Winter is here

Winter is here
Ron Walker's stunning image of Tamsin, Heather & Rosie on Bellehaven, Fiacaill Buttress (to go to his blog, click on the image above)

Saturday, February 26, 2011

once, twice, three times....a maybe

Okay, that's a really bad title, but in a last ditch attempt to get this posted.

Went for a little stroll into Sneachda at lunchtime. There was quite a soggy snow shower leaving the carpark. The plan was to check Carn Etchechan in the hope of doing it tomorrow, and get a bit of calf burn going.

Alladins Buttress looking quite black but the Ice on Direct was very good and Patey's was in fine, if lean, condition.
Alladins Mirror Direct
A fantastic view across to Shelter Stone and Carn Etchechan when the clouds cleared.
Hells Lum looked pretty uninspiring, although Deep Cut was climbed today.
A quick climb up Hells Lum, ice was very very good but the threat of The Chancer breaking off in the thawing temps didn't induce me to hang around for long and enjoy it!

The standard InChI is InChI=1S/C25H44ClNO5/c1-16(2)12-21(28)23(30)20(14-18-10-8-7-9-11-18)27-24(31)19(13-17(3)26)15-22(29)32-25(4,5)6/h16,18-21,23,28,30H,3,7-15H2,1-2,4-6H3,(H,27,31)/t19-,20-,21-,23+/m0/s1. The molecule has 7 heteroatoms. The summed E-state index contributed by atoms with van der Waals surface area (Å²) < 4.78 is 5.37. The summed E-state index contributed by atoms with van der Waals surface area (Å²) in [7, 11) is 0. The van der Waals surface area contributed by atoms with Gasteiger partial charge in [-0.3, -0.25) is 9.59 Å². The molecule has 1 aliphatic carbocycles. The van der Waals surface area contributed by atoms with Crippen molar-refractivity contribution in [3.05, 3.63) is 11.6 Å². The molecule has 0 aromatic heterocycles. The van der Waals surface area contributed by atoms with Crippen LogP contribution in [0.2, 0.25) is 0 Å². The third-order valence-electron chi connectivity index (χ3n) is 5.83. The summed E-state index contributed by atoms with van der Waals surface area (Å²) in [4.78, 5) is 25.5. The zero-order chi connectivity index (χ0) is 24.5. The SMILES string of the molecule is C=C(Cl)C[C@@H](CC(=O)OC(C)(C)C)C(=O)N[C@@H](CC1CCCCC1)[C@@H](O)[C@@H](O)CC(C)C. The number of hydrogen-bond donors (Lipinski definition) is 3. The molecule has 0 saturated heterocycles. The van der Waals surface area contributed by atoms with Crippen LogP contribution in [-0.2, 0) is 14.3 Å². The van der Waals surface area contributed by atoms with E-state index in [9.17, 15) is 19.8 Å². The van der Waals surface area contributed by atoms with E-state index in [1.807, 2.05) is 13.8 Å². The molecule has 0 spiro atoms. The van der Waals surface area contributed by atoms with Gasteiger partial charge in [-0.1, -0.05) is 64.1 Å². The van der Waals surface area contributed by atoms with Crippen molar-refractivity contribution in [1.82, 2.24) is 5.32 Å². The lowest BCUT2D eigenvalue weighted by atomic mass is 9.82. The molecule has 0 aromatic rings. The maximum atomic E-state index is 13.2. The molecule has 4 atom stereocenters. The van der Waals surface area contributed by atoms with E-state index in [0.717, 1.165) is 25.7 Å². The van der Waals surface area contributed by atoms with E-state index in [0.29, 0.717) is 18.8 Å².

Steep and quite worrying soft snow on the exit below the cornice; this will be in much better condition after tonights freeze.

Thursday, February 24, 2011

West was best

 An extremely murky day on Curved Ridge. Straight helmet (main criteria for the 3 days), cool headband & cheesey grin intact
Gillian Culshaw looking steady on the second set of cruxs on Curved Ridge
Amazing ice feathers growing, it felt a bit like we were climbing underneath a very shaggy sheep!
We were meant to be climbing on Saturday, but with the Cairngorm ski road closed and all of us keen for more we decided to meet over West on the Sunday. Thankfully I'm quite practised in finding the bottom of Curved Ridge, because it was extremely murky all day. Actually, we had just one glimpse into Glen Etive much later in the day, which looked pretty mysterious. So, an unusually snowy ascent of the ridge - we were able to place axes indiscriminately in snow most of the way up the usually rocky ridge!